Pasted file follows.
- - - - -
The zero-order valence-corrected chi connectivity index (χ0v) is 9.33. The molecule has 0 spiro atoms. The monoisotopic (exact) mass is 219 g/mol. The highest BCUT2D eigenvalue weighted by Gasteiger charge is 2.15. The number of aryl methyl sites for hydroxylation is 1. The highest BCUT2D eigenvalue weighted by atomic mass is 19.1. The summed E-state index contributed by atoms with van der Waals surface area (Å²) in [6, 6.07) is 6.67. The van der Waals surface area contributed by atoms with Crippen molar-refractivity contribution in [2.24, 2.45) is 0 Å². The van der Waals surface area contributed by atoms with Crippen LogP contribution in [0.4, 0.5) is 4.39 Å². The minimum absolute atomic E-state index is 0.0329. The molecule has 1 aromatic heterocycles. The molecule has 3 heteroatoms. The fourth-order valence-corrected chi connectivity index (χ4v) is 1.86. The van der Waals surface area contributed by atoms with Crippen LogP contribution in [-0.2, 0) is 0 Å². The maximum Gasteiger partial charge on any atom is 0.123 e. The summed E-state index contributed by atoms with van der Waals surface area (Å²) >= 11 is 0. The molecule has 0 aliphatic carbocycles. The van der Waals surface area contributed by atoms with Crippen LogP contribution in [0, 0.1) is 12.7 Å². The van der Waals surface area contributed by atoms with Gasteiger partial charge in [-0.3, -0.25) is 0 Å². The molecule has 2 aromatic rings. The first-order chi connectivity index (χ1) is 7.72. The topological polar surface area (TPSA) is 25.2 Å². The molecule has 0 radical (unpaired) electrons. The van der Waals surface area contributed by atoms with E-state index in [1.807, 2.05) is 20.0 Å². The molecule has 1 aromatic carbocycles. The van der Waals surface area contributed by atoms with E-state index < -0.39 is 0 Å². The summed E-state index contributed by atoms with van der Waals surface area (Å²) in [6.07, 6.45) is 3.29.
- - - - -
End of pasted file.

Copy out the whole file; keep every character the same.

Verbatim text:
The zero-order valence-corrected chi connectivity index (χ0v) is 9.33. The molecule has 0 spiro atoms. The monoisotopic (exact) mass is 219 g/mol. The highest BCUT2D eigenvalue weighted by Gasteiger charge is 2.15. The number of aryl methyl sites for hydroxylation is 1. The highest BCUT2D eigenvalue weighted by atomic mass is 19.1. The summed E-state index contributed by atoms with van der Waals surface area (Å²) in [6, 6.07) is 6.67. The van der Waals surface area contributed by atoms with Crippen molar-refractivity contribution in [2.24, 2.45) is 0 Å². The van der Waals surface area contributed by atoms with Crippen LogP contribution in [0.4, 0.5) is 4.39 Å². The minimum absolute atomic E-state index is 0.0329. The molecule has 1 aromatic heterocycles. The molecule has 3 heteroatoms. The fourth-order valence-corrected chi connectivity index (χ4v) is 1.86. The van der Waals surface area contributed by atoms with Crippen LogP contribution in [-0.2, 0) is 0 Å². The maximum Gasteiger partial charge on any atom is 0.123 e. The summed E-state index contributed by atoms with van der Waals surface area (Å²) >= 11 is 0. The molecule has 0 aliphatic carbocycles. The van der Waals surface area contributed by atoms with Crippen LogP contribution in [0, 0.1) is 12.7 Å². The van der Waals surface area contributed by atoms with Gasteiger partial charge in [-0.3, -0.25) is 0 Å². The molecule has 2 aromatic rings. The first-order chi connectivity index (χ1) is 7.72. The topological polar surface area (TPSA) is 25.2 Å². The molecule has 0 radical (unpaired) electrons. The van der Waals surface area contributed by atoms with E-state index in [1.807, 2.05) is 20.0 Å². The molecule has 1 aromatic carbocycles. The van der Waals surface area contributed by atoms with E-state index < -0.39 is 0 Å². The summed E-state index contributed by atoms with van der Waals surface area (Å²) in [6.07, 6.45) is 3.29.